A cheat's guide to China's four great classic novels

An essential guide to the Chinese classic books you need to know

Water Margin 水浒传


What is it?

The earliest of China’s four great classic novels, Water Margin is the story of 108 outlaws and vagabonds enlisted by the government to fight foreign invaders, later sent to attack the southern emperor Fang La. Based loosely on real life rebel Song Jiang, who led an uprising in the early twelfth century, the novel is set around Mount Liang in Shandong, which was largely a lawless Wild West region, controlled by local warlords.

Why is it important?

China’s answer to Robin Hood is ripe with folklore and cultural history, and still inspires many contemporary influences. It has been adapted into vast arrays of rewrites, films, TV dramas, music and operas. Surprisingly popular in Japanese manga, the novel has even inspired video games, a 1610 erotic novel, and a theme park. It is a fascinating glimpse into a bygone China of worthy bandits, corrupt court officials, filial piety, concubines, goddesses and emperors.

What else?

There is some uncertainty over the authorship of Water Margin. Most attribute the novel to Shi Nai’an, but dissenters argue either parts or all of the novel was actually written by others – possibly Luo Guanzhong, who wrote Romance of the Three Kingdoms. Some have suggested that Shi Nai’an was a pseudonym for Luo himself.

Romance of the Three Kingdoms 三国演义


What is it?

A historical novel published in the late 1300s, but set around 169AD, towards the end of the Han dynasty. Merging legend, history and myth, the novel follows hundreds of characters, centred around the three power blocs that emerged from the remains of the collapsed dynasty, and eventually formed the states of Cao Wei, Shu Han, and Eastern Wu.

Why is it important?

A tale of personal and military battles and intrigues, Romance of the Three Kingdoms is largely considered one of the most important works of literature in East Asia. Although originally believed to have been written somewhere around 1380, the novel draws on a plethora of earlier historical events, including the Yellow Turban Rebellion, plus fruitful examples of Tang poems and Yuan operas. In short, it’s a storytelling extravaganza through an extremely turbulent period of Chinese history.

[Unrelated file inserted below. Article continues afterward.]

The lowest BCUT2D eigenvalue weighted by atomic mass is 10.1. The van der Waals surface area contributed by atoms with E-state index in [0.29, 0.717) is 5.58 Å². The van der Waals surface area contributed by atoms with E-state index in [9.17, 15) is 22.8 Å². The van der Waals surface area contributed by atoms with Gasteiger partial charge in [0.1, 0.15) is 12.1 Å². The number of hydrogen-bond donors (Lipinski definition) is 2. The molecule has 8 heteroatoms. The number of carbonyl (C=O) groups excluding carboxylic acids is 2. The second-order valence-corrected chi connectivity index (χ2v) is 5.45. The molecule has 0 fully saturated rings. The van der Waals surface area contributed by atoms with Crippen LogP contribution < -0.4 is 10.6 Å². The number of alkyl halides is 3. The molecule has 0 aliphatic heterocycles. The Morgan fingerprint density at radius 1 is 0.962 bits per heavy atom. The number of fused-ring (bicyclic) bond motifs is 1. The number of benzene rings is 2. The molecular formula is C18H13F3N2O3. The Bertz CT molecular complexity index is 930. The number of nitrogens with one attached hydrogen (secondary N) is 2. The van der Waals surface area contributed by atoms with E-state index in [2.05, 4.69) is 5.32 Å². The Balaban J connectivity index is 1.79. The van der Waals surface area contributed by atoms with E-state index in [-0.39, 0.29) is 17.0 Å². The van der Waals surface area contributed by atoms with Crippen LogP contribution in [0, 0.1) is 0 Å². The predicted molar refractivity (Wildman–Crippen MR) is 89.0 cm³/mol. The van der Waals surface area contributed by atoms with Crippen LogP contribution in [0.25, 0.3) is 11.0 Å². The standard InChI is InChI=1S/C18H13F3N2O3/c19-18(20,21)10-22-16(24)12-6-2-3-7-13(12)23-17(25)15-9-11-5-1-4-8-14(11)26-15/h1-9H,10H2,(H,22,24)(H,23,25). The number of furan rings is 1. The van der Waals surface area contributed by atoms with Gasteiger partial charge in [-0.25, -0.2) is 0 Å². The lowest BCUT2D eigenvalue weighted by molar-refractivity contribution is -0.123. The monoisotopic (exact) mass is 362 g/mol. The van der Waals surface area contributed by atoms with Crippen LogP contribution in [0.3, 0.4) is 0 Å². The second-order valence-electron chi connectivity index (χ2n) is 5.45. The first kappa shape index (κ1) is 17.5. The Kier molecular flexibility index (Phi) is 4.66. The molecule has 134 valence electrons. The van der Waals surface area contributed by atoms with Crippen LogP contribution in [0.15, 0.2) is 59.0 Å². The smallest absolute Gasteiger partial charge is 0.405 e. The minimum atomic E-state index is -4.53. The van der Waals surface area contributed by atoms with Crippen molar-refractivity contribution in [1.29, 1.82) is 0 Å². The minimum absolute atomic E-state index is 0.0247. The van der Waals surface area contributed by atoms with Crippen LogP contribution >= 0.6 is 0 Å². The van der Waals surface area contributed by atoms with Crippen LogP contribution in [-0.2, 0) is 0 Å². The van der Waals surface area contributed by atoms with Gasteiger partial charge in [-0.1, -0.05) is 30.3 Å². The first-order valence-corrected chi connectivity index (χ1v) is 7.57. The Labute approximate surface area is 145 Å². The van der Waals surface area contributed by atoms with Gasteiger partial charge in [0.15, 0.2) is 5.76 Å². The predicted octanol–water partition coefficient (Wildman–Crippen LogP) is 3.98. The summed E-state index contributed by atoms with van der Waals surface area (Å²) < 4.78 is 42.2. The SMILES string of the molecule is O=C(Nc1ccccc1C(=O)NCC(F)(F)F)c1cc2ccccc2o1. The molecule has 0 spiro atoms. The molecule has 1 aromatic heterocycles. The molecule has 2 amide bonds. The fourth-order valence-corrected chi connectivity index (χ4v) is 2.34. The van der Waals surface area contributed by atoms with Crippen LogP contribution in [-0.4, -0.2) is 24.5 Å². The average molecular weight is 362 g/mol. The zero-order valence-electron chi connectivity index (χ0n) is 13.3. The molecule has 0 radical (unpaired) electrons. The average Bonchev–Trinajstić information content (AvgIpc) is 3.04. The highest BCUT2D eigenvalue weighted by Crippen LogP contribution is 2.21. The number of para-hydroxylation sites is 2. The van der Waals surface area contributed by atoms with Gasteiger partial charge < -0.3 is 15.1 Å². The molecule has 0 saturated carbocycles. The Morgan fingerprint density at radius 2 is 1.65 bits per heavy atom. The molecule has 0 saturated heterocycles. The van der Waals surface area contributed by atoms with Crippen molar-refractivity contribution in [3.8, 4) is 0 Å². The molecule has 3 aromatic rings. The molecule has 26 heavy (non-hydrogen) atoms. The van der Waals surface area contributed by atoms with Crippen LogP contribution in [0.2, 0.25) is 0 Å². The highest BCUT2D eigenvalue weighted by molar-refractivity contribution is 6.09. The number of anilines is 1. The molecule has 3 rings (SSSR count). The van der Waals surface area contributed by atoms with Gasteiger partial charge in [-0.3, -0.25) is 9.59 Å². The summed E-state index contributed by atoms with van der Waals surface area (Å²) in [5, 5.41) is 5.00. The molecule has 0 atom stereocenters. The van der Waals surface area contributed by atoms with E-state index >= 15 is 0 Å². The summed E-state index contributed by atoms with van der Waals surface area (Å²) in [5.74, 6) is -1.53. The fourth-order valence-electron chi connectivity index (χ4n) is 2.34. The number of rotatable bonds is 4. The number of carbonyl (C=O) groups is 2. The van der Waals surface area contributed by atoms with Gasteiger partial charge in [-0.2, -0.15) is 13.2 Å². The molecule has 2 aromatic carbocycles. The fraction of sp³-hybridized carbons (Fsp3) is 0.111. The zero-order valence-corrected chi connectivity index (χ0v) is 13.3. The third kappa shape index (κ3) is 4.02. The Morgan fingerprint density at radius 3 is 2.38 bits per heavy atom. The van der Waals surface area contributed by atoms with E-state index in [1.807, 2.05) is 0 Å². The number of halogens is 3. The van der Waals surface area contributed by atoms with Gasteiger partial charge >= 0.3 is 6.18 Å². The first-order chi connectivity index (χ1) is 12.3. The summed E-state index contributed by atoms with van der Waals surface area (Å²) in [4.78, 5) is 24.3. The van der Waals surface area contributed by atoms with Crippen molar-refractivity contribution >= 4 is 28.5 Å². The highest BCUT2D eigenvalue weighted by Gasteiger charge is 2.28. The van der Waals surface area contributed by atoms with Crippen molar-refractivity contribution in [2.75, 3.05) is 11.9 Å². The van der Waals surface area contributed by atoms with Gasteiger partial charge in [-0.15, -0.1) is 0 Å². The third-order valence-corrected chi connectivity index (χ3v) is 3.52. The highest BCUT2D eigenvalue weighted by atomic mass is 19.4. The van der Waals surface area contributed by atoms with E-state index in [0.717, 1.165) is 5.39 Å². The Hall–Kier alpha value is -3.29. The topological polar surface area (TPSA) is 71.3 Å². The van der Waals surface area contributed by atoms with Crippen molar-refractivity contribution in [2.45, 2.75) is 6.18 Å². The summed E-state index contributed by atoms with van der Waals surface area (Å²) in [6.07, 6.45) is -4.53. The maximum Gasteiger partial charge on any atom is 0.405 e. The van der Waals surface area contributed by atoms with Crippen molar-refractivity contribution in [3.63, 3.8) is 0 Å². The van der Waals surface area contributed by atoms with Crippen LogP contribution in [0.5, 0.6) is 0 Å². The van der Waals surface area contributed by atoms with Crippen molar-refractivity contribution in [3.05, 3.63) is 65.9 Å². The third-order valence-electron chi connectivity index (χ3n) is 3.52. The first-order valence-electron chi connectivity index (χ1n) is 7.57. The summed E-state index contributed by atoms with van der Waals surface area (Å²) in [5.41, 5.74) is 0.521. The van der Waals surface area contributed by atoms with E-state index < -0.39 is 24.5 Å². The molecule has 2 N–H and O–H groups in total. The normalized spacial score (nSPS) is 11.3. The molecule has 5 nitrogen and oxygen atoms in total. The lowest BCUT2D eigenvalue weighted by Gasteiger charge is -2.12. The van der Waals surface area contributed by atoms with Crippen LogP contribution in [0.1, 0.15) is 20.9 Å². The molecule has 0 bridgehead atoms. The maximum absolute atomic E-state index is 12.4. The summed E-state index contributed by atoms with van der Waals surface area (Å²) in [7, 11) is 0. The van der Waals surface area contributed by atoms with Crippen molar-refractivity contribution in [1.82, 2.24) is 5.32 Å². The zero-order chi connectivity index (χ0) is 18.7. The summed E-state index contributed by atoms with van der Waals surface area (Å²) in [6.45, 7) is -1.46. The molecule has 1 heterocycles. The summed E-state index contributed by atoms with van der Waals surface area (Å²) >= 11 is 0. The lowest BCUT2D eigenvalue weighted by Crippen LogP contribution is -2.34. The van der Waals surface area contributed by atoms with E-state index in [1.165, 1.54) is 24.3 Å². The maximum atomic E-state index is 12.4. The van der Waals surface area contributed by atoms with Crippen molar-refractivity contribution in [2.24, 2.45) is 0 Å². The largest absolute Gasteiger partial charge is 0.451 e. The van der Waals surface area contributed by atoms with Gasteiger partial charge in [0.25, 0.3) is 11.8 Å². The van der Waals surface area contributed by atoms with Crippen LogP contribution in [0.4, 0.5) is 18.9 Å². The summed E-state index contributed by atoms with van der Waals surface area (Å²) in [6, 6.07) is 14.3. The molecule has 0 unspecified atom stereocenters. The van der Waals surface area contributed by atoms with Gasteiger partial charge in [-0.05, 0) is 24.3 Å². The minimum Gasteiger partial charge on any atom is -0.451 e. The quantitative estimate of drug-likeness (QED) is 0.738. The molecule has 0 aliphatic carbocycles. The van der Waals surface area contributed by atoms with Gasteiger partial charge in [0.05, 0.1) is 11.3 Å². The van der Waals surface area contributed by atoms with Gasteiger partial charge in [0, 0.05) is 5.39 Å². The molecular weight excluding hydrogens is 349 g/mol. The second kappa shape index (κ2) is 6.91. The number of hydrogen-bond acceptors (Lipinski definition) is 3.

What else?

In the 1660s, Mao Lun and Mao Zonggang cut the text back to a mere 120 chapters, reducing 900,000 characters to 750,000, and the famous opening lines were actually added in the revisions: ‘The empire, long divided, must unite; long united, must divide.’

Journey to the West 西游记


Shi Zhao

What is it?

Journey to the West was published in the 16th century during the Ming dynasty, and attributed to writer Wu Cheng’en. It’s based around the true story of monk Xuanzang, who in 629AD left his temple in Chang’an and made a perilous pilgrimage across Gansu and Qinghai, through Kyrgyzstan, Uzbekistan, and Afghanistan, reaching India in 630. The stories in Journey to the West loosely follow his travels – together with infamous monkey Sun Wukong (also known as the Monkey King), and a series of demons, nymphs, monsters and gods.

Why is it important?

One of the most famous Chinese stories, the novel is a colourful array of adventure and strategy, with the pilgrims overcoming an impressive total of 81 trials and dangers, successively tempting the motley crew with trickery, wealth or beauty. The 1986 TV adaptation, starring Liu Xiao Liu Tong, remains the best-known adaptation and a staple on Chinese TV, faithfully re-screened repeatedly every Chinese New Year.

What else?

Along with Sun Wukong, Xuanzang travels with a half-man, half-pig called Zhu Bajie. Once an immortal, Zhu Bajie fell out of favour with the gods by flirting with the moon goddess, being banished to the mortal world and birthed by a pig. His interest in women remained, however, and before joining the pilgrimage, he married a girl who only discovered afterwards that her groom was, in fact, a pig.

Dream of the Red Chamber 红楼梦


What is it?

An 18th-century saga by Cao Xueqin about a noble family that falls from grace. The most recent of China’s four classics, written in the 1750s, the novel focuses on life in two branches of the wealthy, aristocratic Jia clan, particularly the dashing male heir Jia Baoyu, who was supposedly born with a piece of jade in his mouth.

Why is it important?

Packed with fascinating detail of China’s social and cultural life at the time, the oft-satirical book is twice as long as War and Peace, and often considered the Chinese novel. It is also politically important; aside from being a portrait of 18th-century power struggles, Chairman Mao claimed to have read all five volumes of Dream of the Red Chamber five times. A must-read for anyone interested in China’s enormously complex social structures, family roles, and Confucian traditions.

What else?

The author’s life mirrored that of his characters; while Cao’s grandfather was an important civil servant to Emperor Kangxi, his father’s fall from grace meant Cao grew up out of favour. He ended up drinking too much, sleeping in barns and writing Dream of the Red Chamber in chapters, often circulated among friends in exchange for food and wine. Cao died in 1763, and his work wasn’t published as one novel until 1791 – it has been speculated that more chapters exist, spirited away by the eminent people referenced in the text.

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